Next Article in Journal
Reef-Scale Thermal Stress Monitoring of Coral Ecosystems: New 5-km Global Products from NOAA Coral Reef Watch
Next Article in Special Issue
A Simple Method for Retrieving Understory NDVI in Sparse Needleleaf Forests in Alaska Using MODIS BRDF Data
Previous Article in Journal / Special Issue
Detecting Landscape Changes in High Latitude Environments Using Landsat Trend Analysis: 1. Visualization
Article Menu

Export Article

Open AccessArticle
Remote Sens. 2014, 6(11), 11558-11578; doi:10.3390/rs61111558

Detecting Landscape Changes in High Latitude Environments Using Landsat Trend Analysis: 2. Classification

Canada Centre for Mapping and Earth Observation (CCMEO), Natural Resources Canada, 560 Rochester, Ottawa, ON K1A OE4, Canada
*
Author to whom correspondence should be addressed.
Received: 27 June 2014 / Revised: 27 October 2014 / Accepted: 27 October 2014 / Published: 20 November 2014
(This article belongs to the Special Issue Remote Sensing of Changing Northern High Latitude Ecosystems)
View Full-Text   |   Download PDF [3767 KB, uploaded 25 November 2014]   |  

Abstract

Mapping landscape dynamics is necessary to assess cumulative impacts due to climate change and development in Arctic regions. Landscape changes produce a range of temporal reflectance trajectories that can be obtained from remote sensing image time-series. Mapping these changes assumes that their trajectories are unique and can be characterized by magnitude and shape. A companion paper in this issue describes a trajectory visualization method for assessing a range of landscape disturbances. This paper focusses on generating a change map using a time-series of calibrated Landsat Tasseled Cap indices from 1985 to 2011. A reference change database covering the Mackenzie Delta region was created using a number of ancillary datasets to delineate polygons describing 21 natural and human-induced disturbances. Two approaches were tested to classify the Landsat time-series and generate change maps. The first involved profile matching based on trajectory shape and distance, while the second quantified profile shape with regression coefficients that were input to a decision tree classifier. Results indicate that classification of robust linear trend coefficients performed best. A final change map was assessed using bootstrapping and cross-validation, producing an overall accuracy of 82.8% at the level of 21 change classes and 87.3% when collapsed to eight underlying change processes. View Full-Text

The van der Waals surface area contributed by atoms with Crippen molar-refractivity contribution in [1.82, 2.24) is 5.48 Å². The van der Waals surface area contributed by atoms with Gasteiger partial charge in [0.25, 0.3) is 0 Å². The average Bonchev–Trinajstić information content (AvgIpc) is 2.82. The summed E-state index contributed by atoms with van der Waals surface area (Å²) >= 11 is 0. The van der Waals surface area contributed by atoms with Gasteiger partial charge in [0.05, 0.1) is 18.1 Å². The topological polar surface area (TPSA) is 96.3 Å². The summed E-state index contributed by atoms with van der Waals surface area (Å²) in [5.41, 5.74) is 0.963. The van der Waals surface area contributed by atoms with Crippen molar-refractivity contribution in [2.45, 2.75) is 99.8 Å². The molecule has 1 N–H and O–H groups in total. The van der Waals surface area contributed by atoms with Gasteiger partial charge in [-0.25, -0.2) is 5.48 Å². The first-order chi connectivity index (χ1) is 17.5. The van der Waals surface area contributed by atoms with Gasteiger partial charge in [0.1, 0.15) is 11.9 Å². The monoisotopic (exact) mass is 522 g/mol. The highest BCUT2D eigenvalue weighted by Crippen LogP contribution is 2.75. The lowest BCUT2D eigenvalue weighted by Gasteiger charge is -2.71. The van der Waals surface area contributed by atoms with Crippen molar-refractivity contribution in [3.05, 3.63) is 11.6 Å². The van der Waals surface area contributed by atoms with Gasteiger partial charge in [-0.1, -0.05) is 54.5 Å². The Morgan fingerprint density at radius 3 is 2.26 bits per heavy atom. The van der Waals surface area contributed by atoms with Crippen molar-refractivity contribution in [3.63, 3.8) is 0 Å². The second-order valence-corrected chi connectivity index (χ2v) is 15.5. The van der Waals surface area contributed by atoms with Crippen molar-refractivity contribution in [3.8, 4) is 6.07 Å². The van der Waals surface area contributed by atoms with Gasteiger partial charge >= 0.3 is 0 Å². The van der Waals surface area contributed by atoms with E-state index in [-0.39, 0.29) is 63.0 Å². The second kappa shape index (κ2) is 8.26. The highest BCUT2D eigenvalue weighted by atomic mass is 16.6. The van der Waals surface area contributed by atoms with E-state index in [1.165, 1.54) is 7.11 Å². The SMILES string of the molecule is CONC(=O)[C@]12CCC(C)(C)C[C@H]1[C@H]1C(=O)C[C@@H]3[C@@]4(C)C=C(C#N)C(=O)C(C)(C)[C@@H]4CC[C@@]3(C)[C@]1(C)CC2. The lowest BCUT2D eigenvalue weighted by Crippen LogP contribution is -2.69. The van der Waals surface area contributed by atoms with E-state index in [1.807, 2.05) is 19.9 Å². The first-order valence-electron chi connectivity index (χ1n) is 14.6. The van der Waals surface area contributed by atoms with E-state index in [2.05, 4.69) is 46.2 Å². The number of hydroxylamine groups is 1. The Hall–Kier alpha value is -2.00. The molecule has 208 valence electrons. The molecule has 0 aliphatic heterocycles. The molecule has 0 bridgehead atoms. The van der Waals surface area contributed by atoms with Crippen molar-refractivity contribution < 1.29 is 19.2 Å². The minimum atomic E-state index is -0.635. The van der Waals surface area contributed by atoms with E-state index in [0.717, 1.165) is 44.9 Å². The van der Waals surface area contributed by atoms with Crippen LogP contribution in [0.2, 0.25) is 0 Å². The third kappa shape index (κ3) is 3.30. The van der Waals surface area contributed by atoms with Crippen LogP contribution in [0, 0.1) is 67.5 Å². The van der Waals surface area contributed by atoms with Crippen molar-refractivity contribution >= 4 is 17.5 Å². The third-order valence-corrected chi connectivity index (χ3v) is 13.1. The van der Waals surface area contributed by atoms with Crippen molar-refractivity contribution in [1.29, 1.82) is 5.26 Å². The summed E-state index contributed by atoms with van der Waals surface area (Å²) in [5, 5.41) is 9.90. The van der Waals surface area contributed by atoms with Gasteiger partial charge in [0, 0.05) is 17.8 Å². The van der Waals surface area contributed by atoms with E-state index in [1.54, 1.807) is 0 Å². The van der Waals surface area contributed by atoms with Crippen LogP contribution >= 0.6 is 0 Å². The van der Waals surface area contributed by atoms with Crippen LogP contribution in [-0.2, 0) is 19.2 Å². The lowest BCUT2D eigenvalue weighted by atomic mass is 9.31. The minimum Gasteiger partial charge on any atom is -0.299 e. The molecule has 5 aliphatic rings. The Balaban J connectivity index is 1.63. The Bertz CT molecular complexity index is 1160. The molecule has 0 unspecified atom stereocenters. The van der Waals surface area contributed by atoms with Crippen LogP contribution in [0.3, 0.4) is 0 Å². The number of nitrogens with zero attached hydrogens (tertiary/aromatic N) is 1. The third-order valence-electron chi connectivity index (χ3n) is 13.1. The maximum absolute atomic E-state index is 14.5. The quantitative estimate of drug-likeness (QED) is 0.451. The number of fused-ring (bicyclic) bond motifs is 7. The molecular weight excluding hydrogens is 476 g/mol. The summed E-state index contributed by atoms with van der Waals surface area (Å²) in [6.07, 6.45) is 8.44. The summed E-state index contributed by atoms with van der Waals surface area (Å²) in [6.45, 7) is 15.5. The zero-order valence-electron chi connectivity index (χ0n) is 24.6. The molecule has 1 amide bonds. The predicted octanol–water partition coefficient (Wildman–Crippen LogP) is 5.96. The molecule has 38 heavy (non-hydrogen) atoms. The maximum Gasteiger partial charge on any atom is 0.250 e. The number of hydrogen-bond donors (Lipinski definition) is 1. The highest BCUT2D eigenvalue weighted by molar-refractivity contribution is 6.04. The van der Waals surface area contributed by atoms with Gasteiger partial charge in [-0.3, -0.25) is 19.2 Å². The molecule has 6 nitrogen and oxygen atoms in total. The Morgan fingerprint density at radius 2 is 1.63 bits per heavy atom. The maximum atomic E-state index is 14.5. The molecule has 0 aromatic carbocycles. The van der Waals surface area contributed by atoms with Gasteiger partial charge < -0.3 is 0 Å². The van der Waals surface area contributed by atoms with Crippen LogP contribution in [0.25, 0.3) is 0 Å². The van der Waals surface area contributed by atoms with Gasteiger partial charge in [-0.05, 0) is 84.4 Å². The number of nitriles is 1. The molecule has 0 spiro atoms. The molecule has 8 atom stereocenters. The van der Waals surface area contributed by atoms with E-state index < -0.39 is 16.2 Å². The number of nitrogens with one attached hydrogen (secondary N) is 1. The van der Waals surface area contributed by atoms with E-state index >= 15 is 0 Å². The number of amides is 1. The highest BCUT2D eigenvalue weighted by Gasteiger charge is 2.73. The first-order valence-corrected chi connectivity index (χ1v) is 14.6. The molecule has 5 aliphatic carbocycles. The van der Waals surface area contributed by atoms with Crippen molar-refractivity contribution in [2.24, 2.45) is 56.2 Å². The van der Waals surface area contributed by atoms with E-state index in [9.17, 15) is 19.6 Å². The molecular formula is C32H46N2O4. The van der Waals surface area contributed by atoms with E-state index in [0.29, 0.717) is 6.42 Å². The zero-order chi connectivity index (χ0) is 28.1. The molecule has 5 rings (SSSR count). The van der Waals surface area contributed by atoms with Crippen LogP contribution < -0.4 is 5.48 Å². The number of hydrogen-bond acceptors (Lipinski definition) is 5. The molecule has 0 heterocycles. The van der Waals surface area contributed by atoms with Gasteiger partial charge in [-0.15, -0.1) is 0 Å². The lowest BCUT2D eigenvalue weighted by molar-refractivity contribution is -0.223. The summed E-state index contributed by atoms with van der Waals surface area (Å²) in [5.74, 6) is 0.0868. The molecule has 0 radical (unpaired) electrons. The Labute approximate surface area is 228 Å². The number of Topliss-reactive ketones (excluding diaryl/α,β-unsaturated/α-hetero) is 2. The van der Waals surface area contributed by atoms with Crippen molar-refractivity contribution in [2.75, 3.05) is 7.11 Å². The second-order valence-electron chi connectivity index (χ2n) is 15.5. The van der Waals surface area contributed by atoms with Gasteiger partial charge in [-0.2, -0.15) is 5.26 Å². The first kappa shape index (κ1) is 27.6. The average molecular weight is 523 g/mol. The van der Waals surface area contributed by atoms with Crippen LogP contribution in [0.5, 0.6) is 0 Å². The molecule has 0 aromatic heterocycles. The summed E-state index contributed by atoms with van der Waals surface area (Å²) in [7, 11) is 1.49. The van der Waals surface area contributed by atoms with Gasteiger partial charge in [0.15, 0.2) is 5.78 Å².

Keywords: Landsat; arctic; time-series; change; profile matching; trend; regression Landsat; arctic; time-series; change; profile matching; trend; regression
Figures

Figure 1

This is an open access article distributed under the Creative Commons Attribution License which permits unrestricted use, distribution, and reproduction in any medium, provided the original work is properly cited. (CC BY 4.0).

Scifeed alert for new publications

Never miss any articles matching your research from any publisher
  • Get alerts for new papers matching your research
  • Find out the new papers from selected authors
  • Updated daily for 49'000+ journals and 6000+ publishers
  • Define your Scifeed now

SciFeed Share & Cite This Article

MDPI and ACS Style

Olthof, I.; Fraser, R.H. Detecting Landscape Changes in High Latitude Environments Using Landsat Trend Analysis: 2. Classification. Remote Sens. 2014, 6, 11558-11578.

Show more citation formats Show less citations formats

Related Articles

Article Metrics

Article Access Statistics

1

Comments

[Return to top]
Remote Sens. EISSN 2072-4292 Published by MDPI AG, Basel, Switzerland RSS E-Mail Table of Contents Alert
Back to Top